It is the selflove of Man therefore we must address when we wish to wish to impel him towards virtue or restrain him from vice, and in order effectually to restrain him from crime we must make use of the strongest and most constantly acting passions which he possesses, that being the only one which will be sure to govern all the rest.

Fear, is this master passion both in the well instituted and the ignorant in the civilized and the savage; and whether it be the fear of mental or bodily suffering - the fear of shame - the fear of confinement Labour & deprivation, or the fear of Death, it is to this quality chiefly, we must point the artillery of our Laws, if we would effectually curb the tormenting desires of the most wicked part of our Species.

It is the protection of Life and what we are instructed to value equal to life itself that we expect to Secure by the infliction of Capital punishment; It never can be expected therefore that any wise Legislature acquainted with the human passions will ever consent to erase from our Criminal Code the punishment of Death for the crime of Premeditated Willful murder. Surely it is better that a few should die, than that many should perish. Nay, it is even better for the Criminal himself, for what prospect of Happiness or amendment remains for the Murderer if by perpetual Slavery or other supposed adequate punishments he be suffered to exist in a Society which he has offended beyond the hope of pardon, and which must as long as he lives views him with Hatred Contempt and alarm. Indeed the truly wretched Man must himself wish for Death, and exclaim my punishment is greater than I can bear. The anguish of a guilty conscience, which is the punishment ordained by Heaven, is deemed by my fellow Creatures too mild for my [turpitude]/ they fear, they hate, they despise me, and thus, even should my imprisonment or Slavery not be for life they will have cut me off from all society, and I shall forever be deprived of the means of supporting life peaceably or honestly. They will treat me as an enemy to their race and as one devoid of human feelings - hereafter whether I am a Prisoner or a Slave or a Free Man I shall be able obtain my living only through suffering fraud on violence; And this living torture they inflict on me, because their tender benevolent feelings cannot endure the Idea of Capital punishment; too well I know that to prolong life is the strongest of human desires; Yet this desire is always connected with the anticipation or hope at least of the usual degree of happiness. But alas! what happiness can there be for me where every human eye would dart reproach and indignation to drive me from paths of virtue usefulness and honest fame.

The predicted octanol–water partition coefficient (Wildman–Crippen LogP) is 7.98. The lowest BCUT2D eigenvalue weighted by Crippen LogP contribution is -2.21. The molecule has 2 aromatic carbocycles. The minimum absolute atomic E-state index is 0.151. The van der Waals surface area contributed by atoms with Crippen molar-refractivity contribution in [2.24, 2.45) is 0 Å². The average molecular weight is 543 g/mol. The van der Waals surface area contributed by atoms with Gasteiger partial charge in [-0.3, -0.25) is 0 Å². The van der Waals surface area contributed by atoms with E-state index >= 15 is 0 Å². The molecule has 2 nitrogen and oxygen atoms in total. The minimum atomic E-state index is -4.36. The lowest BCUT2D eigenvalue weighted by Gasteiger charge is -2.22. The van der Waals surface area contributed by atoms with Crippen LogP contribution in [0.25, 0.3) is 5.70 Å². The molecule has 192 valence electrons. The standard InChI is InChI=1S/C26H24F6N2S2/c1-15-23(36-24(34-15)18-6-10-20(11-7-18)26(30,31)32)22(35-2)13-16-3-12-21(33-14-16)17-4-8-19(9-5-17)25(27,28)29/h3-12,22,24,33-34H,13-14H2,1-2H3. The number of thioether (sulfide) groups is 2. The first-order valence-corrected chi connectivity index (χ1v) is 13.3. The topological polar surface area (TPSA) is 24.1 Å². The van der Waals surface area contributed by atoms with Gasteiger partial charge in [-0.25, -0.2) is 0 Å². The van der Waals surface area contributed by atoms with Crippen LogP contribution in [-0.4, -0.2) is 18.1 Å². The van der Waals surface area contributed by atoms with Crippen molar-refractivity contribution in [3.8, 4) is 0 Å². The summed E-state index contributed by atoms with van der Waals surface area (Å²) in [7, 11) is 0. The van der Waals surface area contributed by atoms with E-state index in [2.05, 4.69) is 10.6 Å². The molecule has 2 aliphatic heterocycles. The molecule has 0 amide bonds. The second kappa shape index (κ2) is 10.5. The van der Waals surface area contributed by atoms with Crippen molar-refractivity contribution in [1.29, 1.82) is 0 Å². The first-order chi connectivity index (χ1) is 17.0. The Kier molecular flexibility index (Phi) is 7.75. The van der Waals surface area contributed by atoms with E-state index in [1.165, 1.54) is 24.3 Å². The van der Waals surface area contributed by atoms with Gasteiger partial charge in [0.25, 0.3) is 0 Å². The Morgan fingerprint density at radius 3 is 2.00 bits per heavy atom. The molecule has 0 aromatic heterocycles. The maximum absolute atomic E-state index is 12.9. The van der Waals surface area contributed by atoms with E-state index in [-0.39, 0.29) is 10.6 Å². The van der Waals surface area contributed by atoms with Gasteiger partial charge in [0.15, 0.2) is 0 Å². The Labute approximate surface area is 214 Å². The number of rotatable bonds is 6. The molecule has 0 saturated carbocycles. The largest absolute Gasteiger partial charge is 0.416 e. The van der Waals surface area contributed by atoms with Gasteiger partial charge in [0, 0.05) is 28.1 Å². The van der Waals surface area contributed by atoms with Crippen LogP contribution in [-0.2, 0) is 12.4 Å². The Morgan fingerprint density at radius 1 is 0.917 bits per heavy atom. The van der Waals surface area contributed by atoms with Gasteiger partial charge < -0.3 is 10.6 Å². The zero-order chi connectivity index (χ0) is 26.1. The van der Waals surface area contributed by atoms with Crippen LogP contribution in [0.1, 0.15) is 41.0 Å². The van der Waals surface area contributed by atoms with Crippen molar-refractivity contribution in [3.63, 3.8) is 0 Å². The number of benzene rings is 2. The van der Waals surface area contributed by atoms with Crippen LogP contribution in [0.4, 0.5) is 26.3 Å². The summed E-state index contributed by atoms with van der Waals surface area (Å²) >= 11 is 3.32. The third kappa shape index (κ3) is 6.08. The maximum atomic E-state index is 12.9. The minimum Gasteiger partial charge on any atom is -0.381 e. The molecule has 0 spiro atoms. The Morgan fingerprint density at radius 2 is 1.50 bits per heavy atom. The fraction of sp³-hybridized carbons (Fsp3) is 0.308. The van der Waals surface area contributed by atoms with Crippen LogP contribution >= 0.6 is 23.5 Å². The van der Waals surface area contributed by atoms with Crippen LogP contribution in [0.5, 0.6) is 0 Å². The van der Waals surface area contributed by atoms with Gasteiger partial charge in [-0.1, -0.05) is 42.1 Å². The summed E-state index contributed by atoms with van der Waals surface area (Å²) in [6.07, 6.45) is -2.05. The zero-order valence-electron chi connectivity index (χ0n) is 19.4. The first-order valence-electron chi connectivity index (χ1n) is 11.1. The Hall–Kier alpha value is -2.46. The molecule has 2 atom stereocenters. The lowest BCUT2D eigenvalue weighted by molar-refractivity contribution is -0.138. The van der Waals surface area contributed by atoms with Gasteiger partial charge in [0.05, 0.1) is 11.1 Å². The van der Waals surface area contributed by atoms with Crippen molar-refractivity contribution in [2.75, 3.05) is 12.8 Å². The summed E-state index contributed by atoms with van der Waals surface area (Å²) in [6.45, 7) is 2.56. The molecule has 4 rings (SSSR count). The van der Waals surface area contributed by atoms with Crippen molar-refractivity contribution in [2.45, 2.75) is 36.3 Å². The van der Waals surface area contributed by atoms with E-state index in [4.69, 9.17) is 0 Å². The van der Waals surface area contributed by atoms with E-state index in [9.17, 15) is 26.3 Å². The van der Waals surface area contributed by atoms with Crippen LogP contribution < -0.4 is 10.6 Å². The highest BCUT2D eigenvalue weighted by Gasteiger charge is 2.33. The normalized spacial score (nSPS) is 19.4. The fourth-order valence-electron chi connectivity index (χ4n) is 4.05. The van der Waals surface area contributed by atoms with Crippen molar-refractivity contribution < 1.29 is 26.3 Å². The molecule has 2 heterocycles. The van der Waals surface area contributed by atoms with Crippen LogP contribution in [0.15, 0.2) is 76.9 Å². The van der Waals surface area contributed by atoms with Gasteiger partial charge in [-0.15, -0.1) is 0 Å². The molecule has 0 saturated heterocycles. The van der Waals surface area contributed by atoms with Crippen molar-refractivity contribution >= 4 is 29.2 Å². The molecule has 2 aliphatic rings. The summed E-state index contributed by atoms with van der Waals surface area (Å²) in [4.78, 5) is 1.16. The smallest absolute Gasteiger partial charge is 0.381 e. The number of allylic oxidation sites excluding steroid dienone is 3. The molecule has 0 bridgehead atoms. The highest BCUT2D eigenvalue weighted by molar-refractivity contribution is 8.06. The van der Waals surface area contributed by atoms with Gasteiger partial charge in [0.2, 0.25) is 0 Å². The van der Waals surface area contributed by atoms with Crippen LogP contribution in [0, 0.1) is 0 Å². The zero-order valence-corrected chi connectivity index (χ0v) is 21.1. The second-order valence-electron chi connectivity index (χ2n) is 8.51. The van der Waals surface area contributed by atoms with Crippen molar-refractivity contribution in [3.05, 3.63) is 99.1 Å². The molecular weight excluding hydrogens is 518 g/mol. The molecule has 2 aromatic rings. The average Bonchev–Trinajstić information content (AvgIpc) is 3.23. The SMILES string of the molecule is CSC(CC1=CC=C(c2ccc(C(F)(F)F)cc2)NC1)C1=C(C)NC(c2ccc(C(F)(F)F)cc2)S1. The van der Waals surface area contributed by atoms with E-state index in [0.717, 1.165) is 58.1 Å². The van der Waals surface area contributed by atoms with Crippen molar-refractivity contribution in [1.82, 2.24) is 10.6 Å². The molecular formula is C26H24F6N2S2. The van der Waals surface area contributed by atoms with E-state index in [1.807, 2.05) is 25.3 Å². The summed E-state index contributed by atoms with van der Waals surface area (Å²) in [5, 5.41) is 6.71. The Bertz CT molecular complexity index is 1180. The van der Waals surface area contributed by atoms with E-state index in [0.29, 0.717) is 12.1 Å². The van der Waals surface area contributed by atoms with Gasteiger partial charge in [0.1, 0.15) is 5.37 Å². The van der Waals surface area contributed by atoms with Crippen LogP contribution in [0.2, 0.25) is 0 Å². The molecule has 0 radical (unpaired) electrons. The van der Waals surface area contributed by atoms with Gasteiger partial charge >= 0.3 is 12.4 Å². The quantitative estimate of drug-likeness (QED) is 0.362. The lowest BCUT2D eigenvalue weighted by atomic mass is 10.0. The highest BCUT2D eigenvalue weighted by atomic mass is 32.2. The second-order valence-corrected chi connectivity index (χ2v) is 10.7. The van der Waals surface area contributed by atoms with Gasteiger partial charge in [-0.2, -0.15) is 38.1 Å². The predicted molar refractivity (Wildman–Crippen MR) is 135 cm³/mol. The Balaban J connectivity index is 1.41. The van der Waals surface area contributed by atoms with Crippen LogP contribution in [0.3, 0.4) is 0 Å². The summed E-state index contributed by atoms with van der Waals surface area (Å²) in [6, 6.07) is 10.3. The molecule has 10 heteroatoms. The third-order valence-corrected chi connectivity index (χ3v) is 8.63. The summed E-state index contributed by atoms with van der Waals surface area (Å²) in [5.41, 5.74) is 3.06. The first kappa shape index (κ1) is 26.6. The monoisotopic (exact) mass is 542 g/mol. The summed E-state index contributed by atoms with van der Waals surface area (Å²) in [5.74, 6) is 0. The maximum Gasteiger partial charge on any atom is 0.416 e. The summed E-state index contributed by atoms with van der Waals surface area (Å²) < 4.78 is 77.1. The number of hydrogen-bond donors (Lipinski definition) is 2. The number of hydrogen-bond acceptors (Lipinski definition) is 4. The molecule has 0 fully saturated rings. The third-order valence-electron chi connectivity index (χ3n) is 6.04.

Better by far to have died on the Gallows with the eyes of ten thousand curious or Sympathising spectators, instantly gazing upon the fate of a man of uncontrolled passions and vicious education; and who lament at the same time they acknowledge the indispensable necessity of executing the most terrible, though not the most cruel Law which is in any sufficious degree capable of controlling the worst passions of the worst men.

But now my fate is sealed; the Law of my country has done its worst. I have nothing more to hope, it is some consolation that I have nothing more to f[ear]. I have now a license for Crime because further punishment awaits n[ot]. The world is my enemy and I am the worlds. I must and I will treat mankind as they treat me, and make them know sooner or later that a murderer is never to be d[ ].

After I have suffered sufficiently they must entirely forgive and forget my crime; or else never suffer me to live among them. Death or banishment are the only mild punishments in the present state of Society, that my country ought to inflict upon me - and they shall find ere long that imprisonment or slavery [are] cruel for me and too dangerous for themselves.

Thus I have endeavoured to lay before you in as brief a manner as possible a fear of the [ ] arguments that may be brought in support of the Spirit of our Penal Laws, although I cannot say much in favor of the grand display and mode of a public execution; which only serves make the Criminal feel his own importance and the Spectator to forget the nature of his crime.

The People ought never to see the actual death [of a ] Malefactor. But they may know the very moment when the Law is fully executed, by the firing of three heavy cannon in succession, which will have all the good effect through the power of imagination; that a public execution is intended to proclaim.

I now close my argument with the following axioms, which will apply to most men, especially the ignorant or ill educated.

Where the natural consequences of crime are not of themselves sufficient to overcome temptation, the terror of Legal punishment must superadd it.

The terror of Legal punishment ought always to be more than barely sufficient for this purpose, as they degenerate into cruelty.

The greatest Crimes are usually produced by the Strongest Passions stimulated by the greatest temptation; Therefore the punishment should not only be certain and speedy, but great and terrible, to Control such passions & overcome such temptations.